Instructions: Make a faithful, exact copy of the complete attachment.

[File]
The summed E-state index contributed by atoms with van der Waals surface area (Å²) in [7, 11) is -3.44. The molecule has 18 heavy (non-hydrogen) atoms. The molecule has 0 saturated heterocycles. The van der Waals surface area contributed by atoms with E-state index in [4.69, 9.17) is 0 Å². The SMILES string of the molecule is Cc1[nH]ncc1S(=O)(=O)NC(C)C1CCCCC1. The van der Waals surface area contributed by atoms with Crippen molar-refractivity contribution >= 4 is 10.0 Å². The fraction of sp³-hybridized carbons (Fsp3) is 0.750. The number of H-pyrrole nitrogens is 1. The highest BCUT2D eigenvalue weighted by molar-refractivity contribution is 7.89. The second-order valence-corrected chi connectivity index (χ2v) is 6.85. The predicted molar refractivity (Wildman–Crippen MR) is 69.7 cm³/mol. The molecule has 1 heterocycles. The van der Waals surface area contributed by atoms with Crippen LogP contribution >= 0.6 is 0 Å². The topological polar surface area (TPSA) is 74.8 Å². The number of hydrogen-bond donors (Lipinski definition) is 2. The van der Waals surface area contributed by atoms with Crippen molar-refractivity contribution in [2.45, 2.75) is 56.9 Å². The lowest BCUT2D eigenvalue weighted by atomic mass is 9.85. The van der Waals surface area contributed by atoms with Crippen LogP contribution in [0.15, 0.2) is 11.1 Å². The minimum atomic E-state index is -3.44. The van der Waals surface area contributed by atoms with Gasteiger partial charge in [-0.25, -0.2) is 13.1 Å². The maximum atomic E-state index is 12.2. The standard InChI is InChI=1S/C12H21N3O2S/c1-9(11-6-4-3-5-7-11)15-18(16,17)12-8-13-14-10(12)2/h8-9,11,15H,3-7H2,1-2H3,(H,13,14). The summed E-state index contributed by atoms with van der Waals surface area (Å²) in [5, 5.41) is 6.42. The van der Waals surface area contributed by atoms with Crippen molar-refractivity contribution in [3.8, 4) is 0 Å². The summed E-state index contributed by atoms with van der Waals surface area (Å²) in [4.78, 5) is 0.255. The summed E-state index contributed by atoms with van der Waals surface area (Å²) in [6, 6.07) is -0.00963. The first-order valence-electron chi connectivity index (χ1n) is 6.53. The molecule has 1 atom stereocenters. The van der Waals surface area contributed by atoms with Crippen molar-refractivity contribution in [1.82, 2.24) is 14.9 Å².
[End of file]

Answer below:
The summed E-state index contributed by atoms with van der Waals surface area (Å²) in [7, 11) is -3.44. The molecule has 18 heavy (non-hydrogen) atoms. The molecule has 0 saturated heterocycles. The van der Waals surface area contributed by atoms with E-state index in [4.69, 9.17) is 0 Å². The SMILES string of the molecule is Cc1[nH]ncc1S(=O)(=O)NC(C)C1CCCCC1. The van der Waals surface area contributed by atoms with Crippen molar-refractivity contribution >= 4 is 10.0 Å². The fraction of sp³-hybridized carbons (Fsp3) is 0.750. The number of H-pyrrole nitrogens is 1. The highest BCUT2D eigenvalue weighted by molar-refractivity contribution is 7.89. The second-order valence-corrected chi connectivity index (χ2v) is 6.85. The predicted molar refractivity (Wildman–Crippen MR) is 69.7 cm³/mol. The molecule has 1 heterocycles. The van der Waals surface area contributed by atoms with Crippen LogP contribution >= 0.6 is 0 Å². The topological polar surface area (TPSA) is 74.8 Å². The number of hydrogen-bond donors (Lipinski definition) is 2. The van der Waals surface area contributed by atoms with Crippen molar-refractivity contribution in [2.45, 2.75) is 56.9 Å². The lowest BCUT2D eigenvalue weighted by atomic mass is 9.85. The van der Waals surface area contributed by atoms with Crippen LogP contribution in [0.15, 0.2) is 11.1 Å². The minimum atomic E-state index is -3.44. The van der Waals surface area contributed by atoms with Gasteiger partial charge in [-0.25, -0.2) is 13.1 Å². The maximum atomic E-state index is 12.2. The standard InChI is InChI=1S/C12H21N3O2S/c1-9(11-6-4-3-5-7-11)15-18(16,17)12-8-13-14-10(12)2/h8-9,11,15H,3-7H2,1-2H3,(H,13,14). The summed E-state index contributed by atoms with van der Waals surface area (Å²) in [5, 5.41) is 6.42. The van der Waals surface area contributed by atoms with Crippen molar-refractivity contribution in [3.8, 4) is 0 Å². The summed E-state index contributed by atoms with van der Waals surface area (Å²) in [4.78, 5) is 0.255. The summed E-state index contributed by atoms with van der Waals surface area (Å²) in [6, 6.07) is -0.00963. The first-order valence-electron chi connectivity index (χ1n) is 6.53. The molecule has 1 atom stereocenters. The van der Waals surface area contributed by atoms with Crippen molar-refractivity contribution in [1.82, 2.24) is 14.9 Å².